Her front legs came crashing back to the ground. Out of the corner of her eye, she saw the first man, the one she’d scorched, approaching her from the side. She swiped out with her front foot, her claws tearing through his metal scales like they were cloth. He fell back and did not get up.

The metal spike was still lodged in her side. Bringing her neck around, she clamped her teeth down on its hilt and pulled. The pain was blinding. With a spurt of blood, it dislodged and clattered to the ground.

The final man was not finished yet. Getting to his feet, he picked up one of his comrade’s weapons. Letting out a piercing yell, he charged her. Syridax snapped her neck around and brought her jaws down, biting off his head. However, his weapon scraped against the scales of her face as she did, nicking the corner of her left eye.

She squinted it shut, a trickle of blood already running down her cheek.

Letting the head drop from her jaws, she turned at last towards the pale man. To her surprise, however, she saw only his horse—he had vanished. Suddenly, she caught a flash out of the corner of her right eye.

She spun her head, snapping her jaws. The man had somehow appeared behind her back—apparently making a run for the child.

She caught a glimpse of his face—gaunt cheeks, red lips, and black eyes. He hardly looked human at all. There was a flash from his staff, and he vanished.

Syridax was stunned. This was no ordinary human she was dealing with.

Turning herself in a circle, she scanned the forest through her one functioning eye. All around her, darkness closed in like a thick shroud.

Suddenly, in the distance, she heard a heavy, booming roar. She thought at first it must be thunder, until it grew louder and deeper. Fear made her insides choke into knots. There was only one thing big enough to make that sound…

…the black dragon.

It was coming. Whoever its master was, they’d already been alerted of her and the child.

Suddenly, another flash. A beam of white light streaked toward Syridax, and she attempted to shield herself with her wings. With a searing crack, she felt the streak rip through the left appendage, leaving a smoking hole in the membrane.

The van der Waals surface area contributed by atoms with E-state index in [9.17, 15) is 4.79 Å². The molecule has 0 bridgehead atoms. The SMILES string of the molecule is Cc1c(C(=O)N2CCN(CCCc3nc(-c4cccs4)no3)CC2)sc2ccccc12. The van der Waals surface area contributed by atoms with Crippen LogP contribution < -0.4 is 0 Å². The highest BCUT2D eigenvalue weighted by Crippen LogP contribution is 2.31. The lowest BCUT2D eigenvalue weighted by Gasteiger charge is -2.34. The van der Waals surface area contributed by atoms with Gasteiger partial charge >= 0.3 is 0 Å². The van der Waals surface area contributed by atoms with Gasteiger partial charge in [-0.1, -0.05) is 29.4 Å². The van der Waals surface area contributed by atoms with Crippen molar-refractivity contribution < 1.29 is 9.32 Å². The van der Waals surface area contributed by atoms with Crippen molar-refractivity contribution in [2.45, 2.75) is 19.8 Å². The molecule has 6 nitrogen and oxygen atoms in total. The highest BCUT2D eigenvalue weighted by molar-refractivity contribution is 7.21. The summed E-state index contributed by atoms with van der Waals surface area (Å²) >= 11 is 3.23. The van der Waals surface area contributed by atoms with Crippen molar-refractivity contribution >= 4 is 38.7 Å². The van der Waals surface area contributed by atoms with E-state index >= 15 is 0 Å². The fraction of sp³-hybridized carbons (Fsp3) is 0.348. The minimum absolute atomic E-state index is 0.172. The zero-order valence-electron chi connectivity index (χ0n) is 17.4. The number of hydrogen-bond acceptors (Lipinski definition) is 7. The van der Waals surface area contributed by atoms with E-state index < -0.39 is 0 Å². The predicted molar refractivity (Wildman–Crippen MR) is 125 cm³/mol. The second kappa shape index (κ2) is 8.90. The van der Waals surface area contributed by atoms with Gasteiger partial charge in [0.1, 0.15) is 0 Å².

Pulling her wings down, she saw the pale man several yards away wielding his staff. In a fit of blind rage, she charged him, gnashing her teeth. She bit down on nothing but empty air.

It was then that she realized she’d left the child undefended. She turned in haste, only to see the pale-faced creature crouched demonically over the infant. He reached for it with spidery fingers.

Something happened then that Syridax did not understand. As his hand got close to the child, there came a sudden burst of sparks. It wasn’t large, but it was enough to make him withdraw his arm, a look of confusion on his face.

Syridax saw her chance. She pounced, bounding over the child, pinning the pale man to the ground. His staff was sent rolling away across the forest floor.

For a moment Syridax stared into his hideous face. His eyes were like gaping pits, his skin like that of a dead man. He opened his jaws, revealing rows of needly teeth, and let out a wailing hiss.

Syridax drowned the man in flames. It was all she had left, but she felt it was worth it. When the last ribbons of fire twisted through her teeth, all that remained of his head was a black outline in the soil.

Syridax flared her nostrils, pulling in a heavy breath. The fight had taken everything from her, she was more wounded now than she had been before. Blood oozed from her left eye and the wound on her side, and now there was a fresh hole in the fabric of her wing. She wanted to collapse to the ground, and simply fade out of consciousness.

As if on cue, another pulsing roar echoed across the land. This one was closer by at least a league. The black dragon was near. There was no chance of outrunning it on foot and no place to hide. Only one option remained.

Syridax looked at the hole in her wing. On some instinctual level, she understood what it would cost to use it, without giving it time to heal. If she took flight now, the damage would become irreparable.

There was the possibility that with time the membrane would heal enough to allow for some brief gliding, but she likely would not be able to take off from the ground ever again. She could only hope that whatever capabilities she had left would be enough to allow her to hunt.

Regardless, she knew one thing: this would be her last true flight. She would never again traverse the great blue oceans of the world, or soar above the white caps of the tallest mountains. She would not sail across grasslands or weave among the stars. She would never return to the cliffs where she’d been born, to find a mate and sire young.

All this she accepted, as she looked into the child’s golden eyes. Wrapping the claws of her foot gently around it, careful not to cause it any discomfort, Syridax lifted it and pressed it to her chest. She struggled forwards, towards a break in the trees where she would be able to take off.

To her back, the call of the black dragon crashed against the landscape. It was very close now. Syridax broke into a staggering run, flapping her wings as hard as she could. The pain was immeasurable, and she felt wing fibers severing permanently. Her first attempt to push off the ground was a failure, as was her second. Finally, with one giant leap, and a pounding of her wings, Syridax took to the air.

She climbed as high as she could manage, holding the child close. The land was dark, except for the fires that burned back in the direction of her master’s fortress.